George Michael

On Sunday I mooned about the house, watching various George Michael interviews, listening to his music.  I’ve said before that I’m blessedly ignorant of authentic, deep loss.  I’ve lost pets but I’ve been lucky enough to go through life with those humans who are closest to me enduring and thriving in life.  2016 was somewhat notorious for lobbing so many barbells at so many people.  For the most part, the Lj’s dodged the tough stuff until the end of 2016 when school started again, Trump won the election, then the world seemed to go crazy on its ear with violence and nonsense.  And, to add to the craziness, we lost people who mean everything and nothing to the world.  Carrie Fisher was a big deal.  Prince.  Bowie.  Cohen.  But then George Michael.  Oh my goodness.  George Michael.  He’s what finally made me sink.
Wham: Make it Big was my first album, like, ever.  I loved that Wake Me Up Before You Go-Go song.  I bought the record at the Pay-n-Save in north Everett along with Whitney Houston’s first, big album.  I felt so grown up.  I memorized the album, loved it, danced around to it in my room a lot, but didn’t think too terribly much of it, even when my friend Tricia got on the bus one day after school, bemoaning the tragedy of Wham’s breakup and whatever was Andrew Ridgeley to do now?  

George knew.  He recorded Faith.  I bought the cassette at the Payless in the Marysville Mall, and afterwards studied it at the nearby Dairy Queen.  It was soon after stores started putting cassette tapes into these huge plastic cases to make stealing the music a challenge and the cashier didn’t remove the case so it looked like I stole it.  I think.  Because a cop, eating his food in the next booth, came up and started questioning me about my tape, accusing me of stealing it, telling me he knew I was a thief, threatening to take me back to the store to return the stolen property and call my parents.  I was horrified.  I produced the receipt but even then he continued called me a liar.  I felt dirty and persecuted.  Misunderstood.  But more than anything it made me really curious about this music and more determined than ever to give it a listen.

A kid named Ricky lost his copy, once, in 8th grade during our choir trip to Leavenworth and tried to convince me that mine was his, loaned to Steve by him and from Steve to me, but no way.  I fought a cop for my copy.  I stood up to a cop.  This was MINE!  It was sacred by then and by that time it was too late: I was in love that voice.  Ricky was going to have to buy a new copy because mine wasn’t going anywhere.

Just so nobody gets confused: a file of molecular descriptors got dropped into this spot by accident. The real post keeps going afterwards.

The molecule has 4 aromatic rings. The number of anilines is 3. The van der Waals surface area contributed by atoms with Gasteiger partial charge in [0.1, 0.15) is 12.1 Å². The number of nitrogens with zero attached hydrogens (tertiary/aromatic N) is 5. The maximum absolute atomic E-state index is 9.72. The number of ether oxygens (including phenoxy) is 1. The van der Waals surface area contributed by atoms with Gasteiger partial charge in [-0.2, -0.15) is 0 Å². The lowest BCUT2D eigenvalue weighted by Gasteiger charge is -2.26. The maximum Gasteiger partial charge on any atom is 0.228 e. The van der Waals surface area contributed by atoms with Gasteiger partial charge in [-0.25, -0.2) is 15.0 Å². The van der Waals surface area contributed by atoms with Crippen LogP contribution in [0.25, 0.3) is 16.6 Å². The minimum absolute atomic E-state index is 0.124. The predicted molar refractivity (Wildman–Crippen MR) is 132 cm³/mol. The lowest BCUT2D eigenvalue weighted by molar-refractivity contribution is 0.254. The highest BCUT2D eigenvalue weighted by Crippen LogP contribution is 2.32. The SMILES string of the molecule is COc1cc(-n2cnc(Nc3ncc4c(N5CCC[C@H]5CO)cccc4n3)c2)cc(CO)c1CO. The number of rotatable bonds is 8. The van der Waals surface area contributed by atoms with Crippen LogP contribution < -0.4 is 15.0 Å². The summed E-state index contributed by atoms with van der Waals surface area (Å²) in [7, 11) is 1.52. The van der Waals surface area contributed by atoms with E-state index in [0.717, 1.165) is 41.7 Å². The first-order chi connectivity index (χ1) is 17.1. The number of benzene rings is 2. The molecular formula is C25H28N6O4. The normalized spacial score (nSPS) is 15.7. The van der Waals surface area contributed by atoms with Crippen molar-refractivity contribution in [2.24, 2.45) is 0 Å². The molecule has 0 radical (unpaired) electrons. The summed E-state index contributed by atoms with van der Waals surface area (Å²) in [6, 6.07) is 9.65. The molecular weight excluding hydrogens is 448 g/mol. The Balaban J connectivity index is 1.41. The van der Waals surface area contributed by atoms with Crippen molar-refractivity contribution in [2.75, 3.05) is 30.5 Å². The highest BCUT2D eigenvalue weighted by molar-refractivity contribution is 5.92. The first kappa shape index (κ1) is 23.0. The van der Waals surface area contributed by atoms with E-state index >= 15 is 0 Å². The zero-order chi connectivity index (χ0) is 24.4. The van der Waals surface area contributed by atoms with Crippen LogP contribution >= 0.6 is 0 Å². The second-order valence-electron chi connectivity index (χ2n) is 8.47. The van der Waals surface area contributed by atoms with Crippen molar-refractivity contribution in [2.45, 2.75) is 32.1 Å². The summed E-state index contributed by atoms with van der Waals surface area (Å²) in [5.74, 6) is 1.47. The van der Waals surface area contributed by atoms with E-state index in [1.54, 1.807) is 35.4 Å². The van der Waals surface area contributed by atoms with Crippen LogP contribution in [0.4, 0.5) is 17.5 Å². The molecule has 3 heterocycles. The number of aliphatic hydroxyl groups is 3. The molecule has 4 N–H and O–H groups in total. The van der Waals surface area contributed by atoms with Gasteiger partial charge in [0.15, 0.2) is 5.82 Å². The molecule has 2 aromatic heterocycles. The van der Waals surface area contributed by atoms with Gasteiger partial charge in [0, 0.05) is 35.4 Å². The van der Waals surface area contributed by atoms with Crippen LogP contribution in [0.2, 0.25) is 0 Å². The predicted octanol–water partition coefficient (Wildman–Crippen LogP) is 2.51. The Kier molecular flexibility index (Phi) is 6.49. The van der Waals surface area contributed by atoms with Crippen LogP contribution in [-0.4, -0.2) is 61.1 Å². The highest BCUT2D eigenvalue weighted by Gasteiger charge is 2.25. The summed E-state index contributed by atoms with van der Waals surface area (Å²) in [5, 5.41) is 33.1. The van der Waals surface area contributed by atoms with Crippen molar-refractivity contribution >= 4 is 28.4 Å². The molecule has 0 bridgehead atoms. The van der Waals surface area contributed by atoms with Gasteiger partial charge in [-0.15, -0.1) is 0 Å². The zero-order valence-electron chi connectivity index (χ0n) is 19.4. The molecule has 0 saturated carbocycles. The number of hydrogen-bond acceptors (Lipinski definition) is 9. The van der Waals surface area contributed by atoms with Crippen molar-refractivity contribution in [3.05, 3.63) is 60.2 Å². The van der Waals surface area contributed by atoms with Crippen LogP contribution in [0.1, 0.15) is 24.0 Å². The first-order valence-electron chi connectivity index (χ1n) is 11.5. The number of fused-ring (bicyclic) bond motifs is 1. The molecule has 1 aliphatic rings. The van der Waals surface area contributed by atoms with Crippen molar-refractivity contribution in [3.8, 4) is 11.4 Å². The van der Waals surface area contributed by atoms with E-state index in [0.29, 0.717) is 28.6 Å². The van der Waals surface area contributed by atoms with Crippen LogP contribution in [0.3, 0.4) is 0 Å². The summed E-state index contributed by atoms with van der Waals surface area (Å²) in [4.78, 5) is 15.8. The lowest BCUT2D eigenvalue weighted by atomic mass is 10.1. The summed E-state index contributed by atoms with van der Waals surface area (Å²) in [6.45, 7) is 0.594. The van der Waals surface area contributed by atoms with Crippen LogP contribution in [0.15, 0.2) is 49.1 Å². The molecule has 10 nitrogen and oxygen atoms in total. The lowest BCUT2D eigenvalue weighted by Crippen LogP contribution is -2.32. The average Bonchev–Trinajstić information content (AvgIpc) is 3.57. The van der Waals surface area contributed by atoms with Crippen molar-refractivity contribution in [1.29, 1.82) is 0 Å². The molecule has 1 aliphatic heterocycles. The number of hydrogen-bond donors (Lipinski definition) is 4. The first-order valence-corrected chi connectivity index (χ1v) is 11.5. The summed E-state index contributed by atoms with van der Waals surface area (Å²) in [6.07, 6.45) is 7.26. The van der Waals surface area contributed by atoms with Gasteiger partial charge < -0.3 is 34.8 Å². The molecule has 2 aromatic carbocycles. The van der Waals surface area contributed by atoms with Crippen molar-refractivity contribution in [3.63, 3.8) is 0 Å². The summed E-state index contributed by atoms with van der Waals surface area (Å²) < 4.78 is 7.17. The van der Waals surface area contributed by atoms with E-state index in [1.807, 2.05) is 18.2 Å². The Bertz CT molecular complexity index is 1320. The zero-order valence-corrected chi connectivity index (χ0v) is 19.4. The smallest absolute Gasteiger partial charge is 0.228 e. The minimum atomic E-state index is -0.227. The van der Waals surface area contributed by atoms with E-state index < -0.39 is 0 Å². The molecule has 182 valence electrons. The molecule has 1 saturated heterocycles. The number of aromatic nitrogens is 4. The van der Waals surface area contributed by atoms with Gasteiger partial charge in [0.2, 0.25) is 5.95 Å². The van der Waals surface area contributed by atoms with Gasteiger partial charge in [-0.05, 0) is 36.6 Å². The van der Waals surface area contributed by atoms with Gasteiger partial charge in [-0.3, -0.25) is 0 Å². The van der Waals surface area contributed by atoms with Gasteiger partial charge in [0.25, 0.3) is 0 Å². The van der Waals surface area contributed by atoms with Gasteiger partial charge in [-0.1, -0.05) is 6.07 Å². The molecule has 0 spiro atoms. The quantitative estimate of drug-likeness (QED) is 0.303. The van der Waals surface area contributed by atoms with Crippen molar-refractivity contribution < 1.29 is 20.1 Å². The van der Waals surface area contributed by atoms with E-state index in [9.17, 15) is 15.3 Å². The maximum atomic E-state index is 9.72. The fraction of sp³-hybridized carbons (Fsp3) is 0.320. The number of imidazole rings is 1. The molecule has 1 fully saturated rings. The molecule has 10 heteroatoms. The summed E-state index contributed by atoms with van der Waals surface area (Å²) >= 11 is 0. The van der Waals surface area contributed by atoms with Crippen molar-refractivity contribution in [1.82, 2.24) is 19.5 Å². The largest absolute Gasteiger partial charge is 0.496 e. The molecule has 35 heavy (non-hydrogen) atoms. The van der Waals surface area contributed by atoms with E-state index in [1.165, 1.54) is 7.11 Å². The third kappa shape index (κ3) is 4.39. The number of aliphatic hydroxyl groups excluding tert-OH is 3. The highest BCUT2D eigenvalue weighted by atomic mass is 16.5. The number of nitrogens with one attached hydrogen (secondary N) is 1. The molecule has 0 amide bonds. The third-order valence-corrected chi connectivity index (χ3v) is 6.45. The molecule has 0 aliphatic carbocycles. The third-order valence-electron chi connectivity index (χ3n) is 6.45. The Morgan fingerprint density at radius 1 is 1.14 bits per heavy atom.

If Faith was when I fell in love with George, Waiting for Time made my love for George eternal.  I received it in my stocking, Christmas of 1990.  There’s this crystalline moment, right after Christmas, during my senior year, where that album played in my ears and became a permanent part of my life soundtrack.  We were cross country skiing through the Wenatchee Forest with snow falling thickly, piling up on my hat, hushing the entire world around me.  It was holy in and of itself, but then Something to Save came on in my ears and it remains one of the most pure, joyful moments in nature I’ve ever experienced.  Every time I pop my earbuds in and go for a hike or jog, I’m chasing that moment.  

I never turned on George like I did the New Kids.  Weeks before I left for Europe for a several month journey abroad, I bought the newest album, Older, and brought it along.  I also had other, cooler music and I really debated on whether or not I should bring George along.  However, on the night in Paris when my boyfriend broke up with me, I didn’t turn to the Pixies or James or Red Hot Chili Peppers or even the Indigo Girls for comfort.  I wanted George.  I sat on the balcony of our little hostel room, overlooking the lights of Paris, with George Michael in my ears, nursing a broken heart and a bottle of wine with his help.  

When I was pregnant, I convinced Bradley that George was amazing.  We drove around for nine months in our 1979, buttermilk colored Volvo station wagon listening to his greatest hits album, his cover album,Older, Patience,  to his older stuff.  When I was in labor with Guinevere, my favorite, most serene, most memorable moment is holding Bradley’s hand, breathing through a contraction and hearing I Can’t Make You Love Me in the background.  Beautiful.  

And scandal schmandal.  I could give a fig about his public-private life and when it happened it just released him to finally be who he really was.  That is what life is for.  I was glad for him.
I never loved George like ‘that’.  I never wanted him for my own.   He was never my crush, but damn if I didn’t love him.  Losing George has been hard in a surprising way.  It catches me off guard and suddenly there I am, crying over a man who I didn’t know at all but somehow knew very well.  He was there reliably for many important moments in my life.  The world was lucky to have him.  I sure miss him.

I wrote this shortly after George’s passing, but today, as he was laid to rest, it seemed appropriate for me to finally say goodbye, too.❤

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